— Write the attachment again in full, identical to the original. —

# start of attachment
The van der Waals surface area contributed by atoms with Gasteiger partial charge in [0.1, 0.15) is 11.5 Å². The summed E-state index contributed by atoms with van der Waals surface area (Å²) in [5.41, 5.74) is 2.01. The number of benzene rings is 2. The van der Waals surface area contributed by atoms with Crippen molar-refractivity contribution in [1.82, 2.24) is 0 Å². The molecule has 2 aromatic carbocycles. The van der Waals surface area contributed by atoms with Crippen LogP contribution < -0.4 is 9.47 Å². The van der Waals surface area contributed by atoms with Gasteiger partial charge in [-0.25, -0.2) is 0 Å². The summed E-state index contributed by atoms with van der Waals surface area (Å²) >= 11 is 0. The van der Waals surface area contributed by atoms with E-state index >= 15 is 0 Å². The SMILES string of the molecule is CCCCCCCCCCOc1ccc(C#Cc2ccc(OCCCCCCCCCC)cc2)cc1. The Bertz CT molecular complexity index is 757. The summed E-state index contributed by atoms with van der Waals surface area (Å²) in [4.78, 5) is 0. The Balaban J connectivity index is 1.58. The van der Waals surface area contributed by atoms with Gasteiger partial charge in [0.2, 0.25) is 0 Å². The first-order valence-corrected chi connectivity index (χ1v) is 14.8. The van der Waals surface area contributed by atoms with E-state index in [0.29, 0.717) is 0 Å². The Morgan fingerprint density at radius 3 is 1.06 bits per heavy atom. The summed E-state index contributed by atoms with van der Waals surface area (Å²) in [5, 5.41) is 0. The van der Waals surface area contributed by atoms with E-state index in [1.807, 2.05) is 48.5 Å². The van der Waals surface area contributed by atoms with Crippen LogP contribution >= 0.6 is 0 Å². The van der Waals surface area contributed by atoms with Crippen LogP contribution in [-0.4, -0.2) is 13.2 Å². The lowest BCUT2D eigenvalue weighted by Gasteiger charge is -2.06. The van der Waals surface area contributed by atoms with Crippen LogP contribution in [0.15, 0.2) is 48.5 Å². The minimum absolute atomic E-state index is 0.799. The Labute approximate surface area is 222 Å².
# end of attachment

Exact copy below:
The van der Waals surface area contributed by atoms with Gasteiger partial charge in [0.1, 0.15) is 11.5 Å². The summed E-state index contributed by atoms with van der Waals surface area (Å²) in [5.41, 5.74) is 2.01. The number of benzene rings is 2. The van der Waals surface area contributed by atoms with Crippen molar-refractivity contribution in [1.82, 2.24) is 0 Å². The molecule has 2 aromatic carbocycles. The van der Waals surface area contributed by atoms with Crippen LogP contribution < -0.4 is 9.47 Å². The van der Waals surface area contributed by atoms with Gasteiger partial charge in [-0.25, -0.2) is 0 Å². The summed E-state index contributed by atoms with van der Waals surface area (Å²) >= 11 is 0. The van der Waals surface area contributed by atoms with E-state index >= 15 is 0 Å². The SMILES string of the molecule is CCCCCCCCCCOc1ccc(C#Cc2ccc(OCCCCCCCCCC)cc2)cc1. The Bertz CT molecular complexity index is 757. The summed E-state index contributed by atoms with van der Waals surface area (Å²) in [4.78, 5) is 0. The Balaban J connectivity index is 1.58. The van der Waals surface area contributed by atoms with Gasteiger partial charge in [0.2, 0.25) is 0 Å². The first-order valence-corrected chi connectivity index (χ1v) is 14.8. The van der Waals surface area contributed by atoms with E-state index in [0.29, 0.717) is 0 Å². The Morgan fingerprint density at radius 3 is 1.06 bits per heavy atom. The summed E-state index contributed by atoms with van der Waals surface area (Å²) in [5, 5.41) is 0. The van der Waals surface area contributed by atoms with E-state index in [1.807, 2.05) is 48.5 Å². The van der Waals surface area contributed by atoms with Crippen LogP contribution >= 0.6 is 0 Å². The van der Waals surface area contributed by atoms with Crippen LogP contribution in [-0.4, -0.2) is 13.2 Å². The lowest BCUT2D eigenvalue weighted by Gasteiger charge is -2.06. The van der Waals surface area contributed by atoms with Crippen LogP contribution in [0.15, 0.2) is 48.5 Å². The minimum absolute atomic E-state index is 0.799. The Labute approximate surface area is 222 Å².